An Introductory Guide For Parents Who Want to Assist Their Children In Learning To Read
Reading helps a child develop language and literacy skills, which encourages academic progress. Moreover, it contributes to making them confident individuals. Reading entertains children, cultivates their imagination, helps them connect with others and learn to follow instructions, and teaches them about various topics.
The Art Of Learning To Read
Learning to read, however, does not happen in an orderly manner. Instead of learning only one reading-related skill at a time, many complex processes are happening simultaneously. A child has to learn to decode the text, grasp fluency, learn new words and vocabulary, and understand what the text means.
Parents can play a significant role in helping their children do all of these things simultaneously, and here is how. Continue reading to discover how children learn to read so that you can help them start the process as early as possible and help them grow into confident young readers.
The initial step to becoming a good reader is having print awareness. Print awareness is knowing what books and their different components are. A child with print awareness would understand that a book has letters and words that are read from left to right.
You can develop print awareness in your child by holding different books, pointing to them, and telling the child these things. Repeat this practice often so that your child memorizes this.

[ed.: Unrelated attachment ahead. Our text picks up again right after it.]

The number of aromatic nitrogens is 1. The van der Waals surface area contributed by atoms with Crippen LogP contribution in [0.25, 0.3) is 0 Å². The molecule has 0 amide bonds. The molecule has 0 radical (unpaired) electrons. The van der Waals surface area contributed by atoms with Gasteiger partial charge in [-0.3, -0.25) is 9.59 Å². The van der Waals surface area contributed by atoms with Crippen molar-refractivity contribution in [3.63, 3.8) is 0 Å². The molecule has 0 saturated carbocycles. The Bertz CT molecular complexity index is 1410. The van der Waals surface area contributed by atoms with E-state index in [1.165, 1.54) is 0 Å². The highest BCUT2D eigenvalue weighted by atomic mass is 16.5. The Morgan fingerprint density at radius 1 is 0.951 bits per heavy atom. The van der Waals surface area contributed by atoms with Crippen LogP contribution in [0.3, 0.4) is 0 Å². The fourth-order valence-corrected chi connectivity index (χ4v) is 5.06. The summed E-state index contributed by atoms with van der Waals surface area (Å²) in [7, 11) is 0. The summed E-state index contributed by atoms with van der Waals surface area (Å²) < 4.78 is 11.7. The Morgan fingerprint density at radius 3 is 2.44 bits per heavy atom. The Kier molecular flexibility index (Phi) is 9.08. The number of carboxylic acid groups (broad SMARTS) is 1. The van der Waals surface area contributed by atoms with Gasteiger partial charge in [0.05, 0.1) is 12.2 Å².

Phonological and Phonemic Awareness
Another critical requirement for learning to read is to have phonological and phonemic awareness. This means that the child should identify and play with rhymes, syllables, phonemes, and other parts of spoken language.
- Phonics: Once the child has learned to play with spoken language sounds, they should be taught the connection between sounds of speech and letters. Teach them phonics at an early age to learn that letters of the alphabet represent sounds of spoken language.
- Fluency: This is also an essential aspect of becoming a good reader. A fluent reader will not have to stop and decode each word and read at a reasonable rate. This skill comes with practice, so sit with your child and read with them. Rereading the same thing also helps to gain fluency.
Reading will not be fun if the child does not know what the words in the text mean. Read with them so that they can learn new words and add them to their vocabulary.
All the skills mentioned above help achieve the goal of learning to read with comprehension. Children fully comprehend what they read when they know how language works and knows what the words mean. Read with your child often so that they become more familiarized with reading in general.